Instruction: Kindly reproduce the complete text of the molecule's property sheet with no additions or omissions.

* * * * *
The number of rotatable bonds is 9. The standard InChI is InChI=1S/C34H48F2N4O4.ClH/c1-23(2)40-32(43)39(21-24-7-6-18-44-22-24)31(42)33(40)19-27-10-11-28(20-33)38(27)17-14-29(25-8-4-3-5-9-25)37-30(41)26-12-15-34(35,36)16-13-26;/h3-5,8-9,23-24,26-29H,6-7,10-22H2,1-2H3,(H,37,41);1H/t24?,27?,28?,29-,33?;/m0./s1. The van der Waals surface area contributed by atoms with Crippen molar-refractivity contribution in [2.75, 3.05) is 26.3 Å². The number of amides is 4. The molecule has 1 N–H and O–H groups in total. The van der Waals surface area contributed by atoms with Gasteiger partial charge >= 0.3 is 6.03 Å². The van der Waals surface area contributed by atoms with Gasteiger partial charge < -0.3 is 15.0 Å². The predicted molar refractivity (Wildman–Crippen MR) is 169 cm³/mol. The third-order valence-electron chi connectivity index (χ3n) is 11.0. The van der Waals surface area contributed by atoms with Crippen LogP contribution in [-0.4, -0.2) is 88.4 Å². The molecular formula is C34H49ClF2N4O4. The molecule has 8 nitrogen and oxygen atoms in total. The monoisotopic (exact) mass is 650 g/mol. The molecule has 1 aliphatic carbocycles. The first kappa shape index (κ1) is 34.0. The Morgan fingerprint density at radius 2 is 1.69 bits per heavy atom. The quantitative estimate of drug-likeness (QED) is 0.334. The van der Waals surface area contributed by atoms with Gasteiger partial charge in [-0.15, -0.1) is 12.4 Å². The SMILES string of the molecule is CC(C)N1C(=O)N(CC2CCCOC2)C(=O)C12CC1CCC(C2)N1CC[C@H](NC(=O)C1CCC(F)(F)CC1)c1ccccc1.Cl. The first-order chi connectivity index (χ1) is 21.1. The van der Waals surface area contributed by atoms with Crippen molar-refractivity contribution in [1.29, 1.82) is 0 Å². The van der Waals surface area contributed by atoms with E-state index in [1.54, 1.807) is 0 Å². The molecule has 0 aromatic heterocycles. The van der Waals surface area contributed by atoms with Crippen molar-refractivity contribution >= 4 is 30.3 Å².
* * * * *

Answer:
The number of rotatable bonds is 9. The standard InChI is InChI=1S/C34H48F2N4O4.ClH/c1-23(2)40-32(43)39(21-24-7-6-18-44-22-24)31(42)33(40)19-27-10-11-28(20-33)38(27)17-14-29(25-8-4-3-5-9-25)37-30(41)26-12-15-34(35,36)16-13-26;/h3-5,8-9,23-24,26-29H,6-7,10-22H2,1-2H3,(H,37,41);1H/t24?,27?,28?,29-,33?;/m0./s1. The van der Waals surface area contributed by atoms with Crippen molar-refractivity contribution in [2.75, 3.05) is 26.3 Å². The number of amides is 4. The molecule has 1 N–H and O–H groups in total. The van der Waals surface area contributed by atoms with Gasteiger partial charge >= 0.3 is 6.03 Å². The van der Waals surface area contributed by atoms with Gasteiger partial charge < -0.3 is 15.0 Å². The predicted molar refractivity (Wildman–Crippen MR) is 169 cm³/mol. The third-order valence-electron chi connectivity index (χ3n) is 11.0. The van der Waals surface area contributed by atoms with Crippen LogP contribution in [-0.4, -0.2) is 88.4 Å². The molecular formula is C34H49ClF2N4O4. The molecule has 8 nitrogen and oxygen atoms in total. The monoisotopic (exact) mass is 650 g/mol. The molecule has 1 aliphatic carbocycles. The first kappa shape index (κ1) is 34.0. The Morgan fingerprint density at radius 2 is 1.69 bits per heavy atom. The quantitative estimate of drug-likeness (QED) is 0.334. The van der Waals surface area contributed by atoms with Gasteiger partial charge in [-0.15, -0.1) is 12.4 Å². The SMILES string of the molecule is CC(C)N1C(=O)N(CC2CCCOC2)C(=O)C12CC1CCC(C2)N1CC[C@H](NC(=O)C1CCC(F)(F)CC1)c1ccccc1.Cl. The first-order chi connectivity index (χ1) is 21.1. The van der Waals surface area contributed by atoms with Crippen molar-refractivity contribution in [1.29, 1.82) is 0 Å². The van der Waals surface area contributed by atoms with E-state index in [1.54, 1.807) is 0 Å². The molecule has 0 aromatic heterocycles. The van der Waals surface area contributed by atoms with Crippen molar-refractivity contribution >= 4 is 30.3 Å².